One of the most common, and often most heartfelt, of criticisms of management is that it’s too buried in “management culture” to do any actual management. The sitcom style of management is now about 60 years old, and it really doesn’t make a lot of sense to the new generation of entrepreneurs who work 18 hour days trying to do business. People who are working on multiple tasks, doing executive collection with one hand and doing sales with the other really don’t have the time, even if they could see a point in it.
The new culture, explained
The old culture is now perceived to be a dinosaur, mainly because it is one. It’s a product of the management science of the 1980s, where droves of executives had the time to gather and graze in boardrooms. It’s an old corporate image well past expiry date, and it’s also now vulnerable to new culture-based competitors who have their hands on the throttle 24/7.
The new culture is brutally simple, but extremely effective:
- New management is a bare bones structure- In the US, paring down middle managers and trimming the top of the Christmas tree started in the late 80s and early 90s. Multi tasking in management is now a load bearing exercise, not a sort of collection of executive ornaments.
- Outsourcing– This very common, highly productive process has removed the need for the old management structures and replaced it with a single stream based on contracts and contractor relationships. This needs a phone, not a team of highly paid clock-watchers trying to look productive by nitpicking about minor details.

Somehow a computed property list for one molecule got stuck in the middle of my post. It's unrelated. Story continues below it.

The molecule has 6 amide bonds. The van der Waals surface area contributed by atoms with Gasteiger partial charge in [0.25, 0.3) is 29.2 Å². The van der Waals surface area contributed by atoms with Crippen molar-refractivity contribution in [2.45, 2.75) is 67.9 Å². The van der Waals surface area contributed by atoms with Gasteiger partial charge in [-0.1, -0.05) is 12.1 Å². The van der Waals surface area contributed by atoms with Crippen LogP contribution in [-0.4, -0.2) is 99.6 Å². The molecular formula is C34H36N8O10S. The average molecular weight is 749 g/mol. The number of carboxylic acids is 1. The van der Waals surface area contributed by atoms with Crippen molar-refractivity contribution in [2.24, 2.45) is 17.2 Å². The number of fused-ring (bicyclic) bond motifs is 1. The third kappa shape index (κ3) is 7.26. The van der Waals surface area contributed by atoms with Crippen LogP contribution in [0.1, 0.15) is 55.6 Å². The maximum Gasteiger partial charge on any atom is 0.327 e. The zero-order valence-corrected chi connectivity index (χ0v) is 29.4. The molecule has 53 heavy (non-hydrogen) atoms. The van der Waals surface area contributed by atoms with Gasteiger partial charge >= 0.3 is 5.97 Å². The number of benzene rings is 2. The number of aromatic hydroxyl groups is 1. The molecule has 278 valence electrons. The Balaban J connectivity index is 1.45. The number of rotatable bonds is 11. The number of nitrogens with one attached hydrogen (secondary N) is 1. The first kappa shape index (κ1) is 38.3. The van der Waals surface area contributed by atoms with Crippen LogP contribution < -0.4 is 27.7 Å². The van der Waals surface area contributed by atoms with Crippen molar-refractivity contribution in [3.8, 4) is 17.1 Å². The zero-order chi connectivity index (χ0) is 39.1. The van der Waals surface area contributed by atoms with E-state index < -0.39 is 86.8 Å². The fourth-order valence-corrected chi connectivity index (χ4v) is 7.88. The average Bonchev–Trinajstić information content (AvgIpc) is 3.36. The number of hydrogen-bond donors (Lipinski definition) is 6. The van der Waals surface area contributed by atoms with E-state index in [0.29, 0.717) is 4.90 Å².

- Meetings– These idle idylls of management prehistory were long overdue to go, anyway. An email can get more done, and allow more participation. There was never any point in dragging people away from business to give them 5 minutes to “participate” in something in which they had no say. The new management culture won’t touch these time wasters. Meetings and get togethers are either meaningful and productive, or non-existent. It saves a fortune, and improve meeting quality.
- Accessibility– The new management doesn’t allow itself to get to the dangerous levels of remove achieved by the old culture. There are no layers of bureaucracy and mindless administration, just the exchange of hard facts where anyone can point out problems before they become disasters.
- Productivity– The new management culture doesn’t give a damn about executive hierarchies but it does care about productivity. The merit principle, applied to contractors, means that incentives are given to the productive people and boots are appropriately applied to the unproductive.
- Performance– New management doesn’t believe in the mumbo jumbo of performance assessment. It sets current key targets, rather than the bizarre process of 12 month reviews in which problems miraculously emerge due to some spat with a minor manager or supervisor. This saves the new managers millions, annually, in wasted time and pointless disputes.
The point is that new culture managers actually manage their work. They can keep track of their responsibilities themselves, rather than have to balance important work like debt recovery with bean counting exercises. That’s why the new culture is winning.